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I'm in the process of developing a highly object-oriented solution, (i.e., I want as little coupling as possible, lots of reusability and modular code, good use of design patterns, clean code, etc). I am currently implementing the client-server aspect of the application, and I am new to it. I know how to use Sockets, and how to send streams and receive them. However, I am unsure of actually how to design my solution.

What patterns (if any) are there for TCP Java solutions? I will be sending lots of serialized objects over the network, how do I handle the different requests/objects? In fact, how do I handle a request itself? Do I wrap each object I'm sending inside another object, and then when the object arrives I parse it for a 'command/request', then handle the object contained within accordingly? It is this general design that I am struggling with.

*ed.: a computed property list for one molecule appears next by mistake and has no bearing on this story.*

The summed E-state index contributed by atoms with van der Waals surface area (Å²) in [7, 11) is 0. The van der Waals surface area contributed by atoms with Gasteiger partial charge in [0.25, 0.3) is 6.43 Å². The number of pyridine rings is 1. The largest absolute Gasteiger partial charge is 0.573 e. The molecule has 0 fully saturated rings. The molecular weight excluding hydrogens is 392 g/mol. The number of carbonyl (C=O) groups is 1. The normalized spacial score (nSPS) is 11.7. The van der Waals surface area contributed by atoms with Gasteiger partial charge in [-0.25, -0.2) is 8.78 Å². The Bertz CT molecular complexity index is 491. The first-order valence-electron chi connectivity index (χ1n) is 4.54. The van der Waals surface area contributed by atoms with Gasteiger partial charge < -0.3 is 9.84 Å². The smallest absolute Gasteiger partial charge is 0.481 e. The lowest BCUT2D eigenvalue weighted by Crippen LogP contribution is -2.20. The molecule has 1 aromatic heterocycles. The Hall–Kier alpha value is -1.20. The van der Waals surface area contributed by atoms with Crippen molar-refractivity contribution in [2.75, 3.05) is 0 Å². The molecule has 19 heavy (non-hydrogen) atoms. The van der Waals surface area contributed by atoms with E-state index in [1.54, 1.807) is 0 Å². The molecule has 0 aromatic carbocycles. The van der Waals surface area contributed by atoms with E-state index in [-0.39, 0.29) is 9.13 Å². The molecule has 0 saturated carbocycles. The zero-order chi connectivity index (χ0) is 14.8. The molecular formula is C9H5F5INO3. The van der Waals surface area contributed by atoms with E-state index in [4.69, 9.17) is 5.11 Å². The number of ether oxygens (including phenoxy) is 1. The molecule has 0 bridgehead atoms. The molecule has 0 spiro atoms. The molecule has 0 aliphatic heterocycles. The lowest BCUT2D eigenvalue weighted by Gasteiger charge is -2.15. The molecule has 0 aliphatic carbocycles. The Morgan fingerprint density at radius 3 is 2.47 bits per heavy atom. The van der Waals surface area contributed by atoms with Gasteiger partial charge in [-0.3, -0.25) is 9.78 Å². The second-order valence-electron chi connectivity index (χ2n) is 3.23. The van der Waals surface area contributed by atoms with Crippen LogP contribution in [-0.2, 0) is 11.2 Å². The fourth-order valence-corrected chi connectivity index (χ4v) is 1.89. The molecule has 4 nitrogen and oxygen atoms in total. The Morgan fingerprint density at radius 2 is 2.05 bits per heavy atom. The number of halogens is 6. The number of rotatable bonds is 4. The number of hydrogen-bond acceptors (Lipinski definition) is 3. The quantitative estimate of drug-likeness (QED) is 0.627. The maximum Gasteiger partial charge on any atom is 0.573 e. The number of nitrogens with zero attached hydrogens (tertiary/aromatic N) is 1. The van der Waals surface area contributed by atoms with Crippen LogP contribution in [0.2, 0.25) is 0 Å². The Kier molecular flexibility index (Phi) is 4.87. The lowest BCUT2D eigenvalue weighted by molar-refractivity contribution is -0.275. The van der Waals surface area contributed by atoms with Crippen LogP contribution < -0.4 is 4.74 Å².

All the tutorials online just seem to be bog-standard, echo servers, that send back the text the client sent. These are only useful when learning about actual sockets, but aren't useful when applying to a real situation. Lots of case statements and if statements just seems poor development. Any ideas? I'd much rather not use a framework at this stage.



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3 Answers 3

up vote 3 down vote accepted

Consider using a higher level protocol then TCP/IP, don't reinvent the wheel. rmi is a good option and you should be able to find good tutorials on it.

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+1: If you are going to re-invent the wheel, make sure its a better wheel and worth the extra effort. – Peter Lawrey Sep 21 '11 at 15:44

I suggest you either use RMI, or look at it in details so you can determine how you would do things differently. At a minimum I suggest you play with RMI to see how it works before attempting to do it yourself.

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If high performance and low latency aren't main requirements then just use existing solutions. And if you decide to use rmi than consider using J2EE with EJB - it'll provide you a transaction management on top of rmi.

Otherwise if you need extremely low latency take a look on sources of existing solutions that use custom protocols on top of tcp. For example OpenChord sends serialized Request and Response objects and Project Voldemort uses custom messages for its few operations.

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